# proof of Nielsen-Schreier theorem and Schreier index formula

While there are purely algebraic proofs of the Nielsen-Schreier theorem, a much easier proof is available through geometric group theory.

Let $G$ be a group which is free on a set $X$. Any group acts freely on its Cayley graph^{}, and the Cayley graph of $G$ is a $2|X|$-regular^{} tree, which we will call $\mathcal{T}$.

If $H$ is any subgroup^{} of $G$, then $H$ also acts freely on $\mathcal{T}$ by restriction. Since groups that act freely on trees are free, $H$ is free.

Moreover, we can obtain the rank of $H$ (the size of the set on which it is free). If $\mathcal{G}$ is a finite graph, then ${\pi}_{1}(\mathcal{G})$ is free of rank $-\chi (\mathcal{G})-1$, where $\chi (\mathcal{G})$ denotes the Euler characteristic^{} of $\mathcal{G}$. Since $H\cong {\pi}_{1}(H\backslash \mathcal{T})$, the rank of $H$ is $\chi (H\backslash \mathcal{T})$. If $H$ is of finite index $n$ in $G$, then $H\backslash \mathcal{T}$ is finite, and $\chi (H\backslash \mathcal{T})=n\chi (G\backslash \mathcal{T})$. Of course $-\chi (G\backslash \mathcal{T})+1$ is the rank of $G$. Substituting, we obtain the Schreier index formula:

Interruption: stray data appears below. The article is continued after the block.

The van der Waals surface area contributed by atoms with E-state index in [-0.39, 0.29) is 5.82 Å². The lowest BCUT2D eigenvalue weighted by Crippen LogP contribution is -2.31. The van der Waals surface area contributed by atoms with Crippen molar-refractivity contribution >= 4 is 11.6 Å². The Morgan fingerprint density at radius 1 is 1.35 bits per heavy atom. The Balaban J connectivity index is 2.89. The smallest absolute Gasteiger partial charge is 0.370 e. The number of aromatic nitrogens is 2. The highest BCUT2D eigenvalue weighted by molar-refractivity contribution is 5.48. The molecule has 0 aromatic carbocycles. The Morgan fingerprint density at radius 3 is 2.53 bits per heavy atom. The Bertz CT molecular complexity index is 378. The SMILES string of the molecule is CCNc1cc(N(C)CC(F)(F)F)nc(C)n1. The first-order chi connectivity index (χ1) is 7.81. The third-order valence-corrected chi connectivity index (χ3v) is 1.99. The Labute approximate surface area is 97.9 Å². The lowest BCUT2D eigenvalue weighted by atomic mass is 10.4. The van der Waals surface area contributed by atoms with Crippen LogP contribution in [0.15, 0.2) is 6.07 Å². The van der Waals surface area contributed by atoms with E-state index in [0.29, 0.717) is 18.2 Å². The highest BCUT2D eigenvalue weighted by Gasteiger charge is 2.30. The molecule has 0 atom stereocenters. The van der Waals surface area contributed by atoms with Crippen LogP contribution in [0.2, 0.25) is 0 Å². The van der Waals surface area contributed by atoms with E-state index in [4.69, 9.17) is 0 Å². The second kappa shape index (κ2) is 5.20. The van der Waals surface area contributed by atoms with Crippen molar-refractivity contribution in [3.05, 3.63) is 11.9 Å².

$$\mathrm{rank}(H)=n(\mathrm{rank}(G)-1)+1.$$ |

Title | proof of Nielsen-Schreier theorem and Schreier index formula |
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Canonical name | ProofOfNielsenSchreierTheoremAndSchreierIndexFormula |

Date of creation | 2013-03-22 13:56:02 |

Last modified on | 2013-03-22 13:56:02 |

Owner | mathcam (2727) |

Last modified by | mathcam (2727) |

Numerical id | 7 |

Author | mathcam (2727) |

Entry type | Proof |

Classification | msc 20E05 |

Classification | msc 20F65 |

Related topic | ScheierIndexFormula |